Foundation promotes health and wellness among youth
Last Wednesday, children from the Denham Town Primary School spent a few hours being farmers as they planted a garden at the institution.
The venture is a collaboration between the students and the non-profit Harvest Treasure Foundation, whose aim is to increase the awareness of health and wellness in the minds of the younger generation.
The foundation's founder, Sylvia 'Earth Angel' Palomino, told THE STAR that she has also introduced the activity to a few schools in the US.
"Due to the alarming rate of obesity we plant gardens in schools so this way we can encourage children to eat healthy. In addition to teaching them to reap and harvest, we also use this method to teach them to work together and be entrepreneur so they can enhance their community," Palomino said.
Included in the Denham Town Primary gardens were plantain and banana suckers, sugar cane and pineapple.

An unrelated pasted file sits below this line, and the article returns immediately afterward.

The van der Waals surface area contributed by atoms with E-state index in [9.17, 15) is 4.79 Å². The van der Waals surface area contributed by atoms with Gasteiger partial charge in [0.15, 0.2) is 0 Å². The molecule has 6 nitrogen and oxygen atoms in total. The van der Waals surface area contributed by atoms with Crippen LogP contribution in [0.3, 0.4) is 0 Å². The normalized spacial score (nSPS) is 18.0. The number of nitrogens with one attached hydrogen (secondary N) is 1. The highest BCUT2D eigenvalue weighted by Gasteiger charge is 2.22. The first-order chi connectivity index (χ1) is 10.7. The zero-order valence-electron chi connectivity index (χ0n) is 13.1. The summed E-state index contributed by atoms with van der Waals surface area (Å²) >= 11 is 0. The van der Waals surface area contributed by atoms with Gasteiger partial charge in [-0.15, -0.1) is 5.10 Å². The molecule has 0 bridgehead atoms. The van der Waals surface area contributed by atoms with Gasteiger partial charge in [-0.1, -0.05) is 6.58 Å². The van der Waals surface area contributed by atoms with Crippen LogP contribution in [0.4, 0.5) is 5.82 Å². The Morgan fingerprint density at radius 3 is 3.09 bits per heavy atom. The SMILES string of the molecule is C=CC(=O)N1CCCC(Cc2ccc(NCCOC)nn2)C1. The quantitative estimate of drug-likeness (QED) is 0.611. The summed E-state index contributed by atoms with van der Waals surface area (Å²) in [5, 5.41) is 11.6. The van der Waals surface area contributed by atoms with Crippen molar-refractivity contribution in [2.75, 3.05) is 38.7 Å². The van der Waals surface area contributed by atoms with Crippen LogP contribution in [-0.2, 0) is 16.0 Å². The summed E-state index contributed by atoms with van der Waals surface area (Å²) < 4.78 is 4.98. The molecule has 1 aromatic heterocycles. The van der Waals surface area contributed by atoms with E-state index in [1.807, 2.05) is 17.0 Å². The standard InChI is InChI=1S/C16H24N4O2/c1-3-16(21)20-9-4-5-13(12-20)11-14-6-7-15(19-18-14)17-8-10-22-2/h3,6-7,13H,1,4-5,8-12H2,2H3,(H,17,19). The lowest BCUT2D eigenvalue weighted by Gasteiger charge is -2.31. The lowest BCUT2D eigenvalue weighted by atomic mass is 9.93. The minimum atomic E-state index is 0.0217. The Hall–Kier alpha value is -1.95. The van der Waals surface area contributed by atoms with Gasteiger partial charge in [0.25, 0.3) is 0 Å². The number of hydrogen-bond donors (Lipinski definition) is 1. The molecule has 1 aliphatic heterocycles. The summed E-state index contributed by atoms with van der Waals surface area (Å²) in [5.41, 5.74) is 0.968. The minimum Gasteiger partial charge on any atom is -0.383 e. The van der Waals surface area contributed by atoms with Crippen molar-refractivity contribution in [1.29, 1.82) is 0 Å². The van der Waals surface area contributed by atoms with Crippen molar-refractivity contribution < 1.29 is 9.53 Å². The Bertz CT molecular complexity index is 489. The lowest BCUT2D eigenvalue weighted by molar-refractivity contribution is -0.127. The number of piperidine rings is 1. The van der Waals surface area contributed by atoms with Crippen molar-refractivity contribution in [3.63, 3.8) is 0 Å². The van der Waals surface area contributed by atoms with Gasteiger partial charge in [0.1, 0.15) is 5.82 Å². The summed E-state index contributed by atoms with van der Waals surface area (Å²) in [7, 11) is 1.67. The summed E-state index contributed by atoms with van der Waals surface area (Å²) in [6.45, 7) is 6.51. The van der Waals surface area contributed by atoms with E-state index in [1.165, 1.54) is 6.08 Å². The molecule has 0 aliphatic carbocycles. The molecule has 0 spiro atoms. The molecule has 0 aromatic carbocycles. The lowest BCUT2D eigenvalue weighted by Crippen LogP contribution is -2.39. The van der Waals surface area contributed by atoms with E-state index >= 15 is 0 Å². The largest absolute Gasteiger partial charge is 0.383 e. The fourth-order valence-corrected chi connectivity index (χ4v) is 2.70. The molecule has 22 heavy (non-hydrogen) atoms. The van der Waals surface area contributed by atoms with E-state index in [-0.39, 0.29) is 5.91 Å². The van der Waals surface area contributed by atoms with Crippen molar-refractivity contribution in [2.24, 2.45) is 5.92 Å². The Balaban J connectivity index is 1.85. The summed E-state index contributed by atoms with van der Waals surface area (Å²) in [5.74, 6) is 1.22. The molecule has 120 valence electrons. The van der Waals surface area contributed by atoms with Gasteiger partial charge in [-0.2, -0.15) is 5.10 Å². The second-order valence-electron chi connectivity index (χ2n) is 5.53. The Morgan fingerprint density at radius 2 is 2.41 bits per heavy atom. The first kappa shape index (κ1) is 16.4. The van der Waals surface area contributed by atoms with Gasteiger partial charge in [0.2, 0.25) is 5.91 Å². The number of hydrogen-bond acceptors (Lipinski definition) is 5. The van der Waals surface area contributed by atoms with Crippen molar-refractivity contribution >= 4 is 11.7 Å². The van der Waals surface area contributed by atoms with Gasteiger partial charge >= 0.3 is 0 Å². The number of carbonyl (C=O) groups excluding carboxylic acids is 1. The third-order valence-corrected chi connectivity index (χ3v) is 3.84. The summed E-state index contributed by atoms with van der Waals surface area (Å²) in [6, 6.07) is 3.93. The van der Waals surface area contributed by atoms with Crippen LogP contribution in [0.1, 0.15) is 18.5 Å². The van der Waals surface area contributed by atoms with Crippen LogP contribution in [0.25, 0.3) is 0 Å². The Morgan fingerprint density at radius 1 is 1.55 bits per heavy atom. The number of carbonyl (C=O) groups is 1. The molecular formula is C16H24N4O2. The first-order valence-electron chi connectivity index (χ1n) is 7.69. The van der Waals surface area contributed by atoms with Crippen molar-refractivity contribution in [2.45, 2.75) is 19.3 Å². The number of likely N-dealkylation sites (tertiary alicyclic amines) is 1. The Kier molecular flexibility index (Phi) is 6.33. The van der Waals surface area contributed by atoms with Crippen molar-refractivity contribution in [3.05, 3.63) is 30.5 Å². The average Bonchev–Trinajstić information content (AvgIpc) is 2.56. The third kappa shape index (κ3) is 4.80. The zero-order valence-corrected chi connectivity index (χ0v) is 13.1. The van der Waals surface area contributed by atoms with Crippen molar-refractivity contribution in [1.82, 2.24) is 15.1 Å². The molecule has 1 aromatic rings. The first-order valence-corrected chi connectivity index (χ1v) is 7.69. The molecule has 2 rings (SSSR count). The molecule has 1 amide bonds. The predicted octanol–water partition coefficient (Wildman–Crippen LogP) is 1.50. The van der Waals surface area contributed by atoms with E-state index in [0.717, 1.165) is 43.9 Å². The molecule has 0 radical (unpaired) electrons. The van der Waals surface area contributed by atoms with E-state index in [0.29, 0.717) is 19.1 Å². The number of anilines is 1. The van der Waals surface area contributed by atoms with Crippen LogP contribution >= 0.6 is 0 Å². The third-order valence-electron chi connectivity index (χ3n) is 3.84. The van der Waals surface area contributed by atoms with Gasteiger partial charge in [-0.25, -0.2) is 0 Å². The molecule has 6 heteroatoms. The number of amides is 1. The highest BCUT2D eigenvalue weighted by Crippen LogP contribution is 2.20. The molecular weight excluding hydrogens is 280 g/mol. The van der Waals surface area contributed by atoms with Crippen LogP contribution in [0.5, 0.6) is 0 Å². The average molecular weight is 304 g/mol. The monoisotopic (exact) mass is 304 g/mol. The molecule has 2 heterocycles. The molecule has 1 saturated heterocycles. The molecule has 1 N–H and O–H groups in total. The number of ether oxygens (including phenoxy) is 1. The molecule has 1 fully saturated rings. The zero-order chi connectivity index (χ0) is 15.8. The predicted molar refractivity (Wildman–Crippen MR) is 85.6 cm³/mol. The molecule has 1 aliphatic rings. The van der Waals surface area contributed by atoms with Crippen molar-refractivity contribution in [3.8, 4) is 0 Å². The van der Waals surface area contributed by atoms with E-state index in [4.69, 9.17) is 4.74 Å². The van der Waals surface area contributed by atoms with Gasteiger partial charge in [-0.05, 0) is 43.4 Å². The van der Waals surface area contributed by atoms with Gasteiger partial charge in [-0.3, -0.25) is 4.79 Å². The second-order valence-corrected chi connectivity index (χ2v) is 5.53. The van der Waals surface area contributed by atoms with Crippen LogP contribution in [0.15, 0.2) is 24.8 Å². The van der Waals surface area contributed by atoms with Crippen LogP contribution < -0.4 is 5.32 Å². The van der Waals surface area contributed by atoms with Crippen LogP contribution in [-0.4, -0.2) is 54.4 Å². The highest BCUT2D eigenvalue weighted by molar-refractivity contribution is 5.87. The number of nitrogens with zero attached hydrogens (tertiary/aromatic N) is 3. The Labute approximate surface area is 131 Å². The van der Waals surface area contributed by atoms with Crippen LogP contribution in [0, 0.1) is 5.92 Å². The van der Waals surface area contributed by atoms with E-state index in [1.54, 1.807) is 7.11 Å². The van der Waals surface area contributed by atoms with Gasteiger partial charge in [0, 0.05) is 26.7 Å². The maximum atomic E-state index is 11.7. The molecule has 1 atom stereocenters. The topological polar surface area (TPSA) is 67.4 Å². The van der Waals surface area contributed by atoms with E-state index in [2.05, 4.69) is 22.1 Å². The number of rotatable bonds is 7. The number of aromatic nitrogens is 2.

The Harvest Treasure team also made stops at Trench Town Primary and St Alban's Primary and Infant School, also located in west Kingston.
Among the volunteers assisting the students was Jennifer Barrett, who stated that this venture also encourages unity.
"We are trying to reach as many schools as possible, but I started with these institutions because these are some of the places that people dub as 'ghettos' and where the children are exposed to crime and violence. So if a venture like this can teach them to unite, I am going to invest my all in it. This is a rehabilitative resource for resolving conflicts and improving self-confidence and behaviour in children," she said.
Palomino also added that she is highly concerned about the high rate of cardiovascular diseases among the nation's children, and is hoping that a backyard or school garden will help to decrease the numbers.
"Too many of our children are having what we would call 'grown folks disease' like diabetes and hypertension. So I am really concerned about their diets and their health. Whenever these kids have a health issue, it prevents them from learning and even going to school. It can also be very costly. So we are encouraging the erection of these gardens to be a family activity where everyone can bond healthily," she said.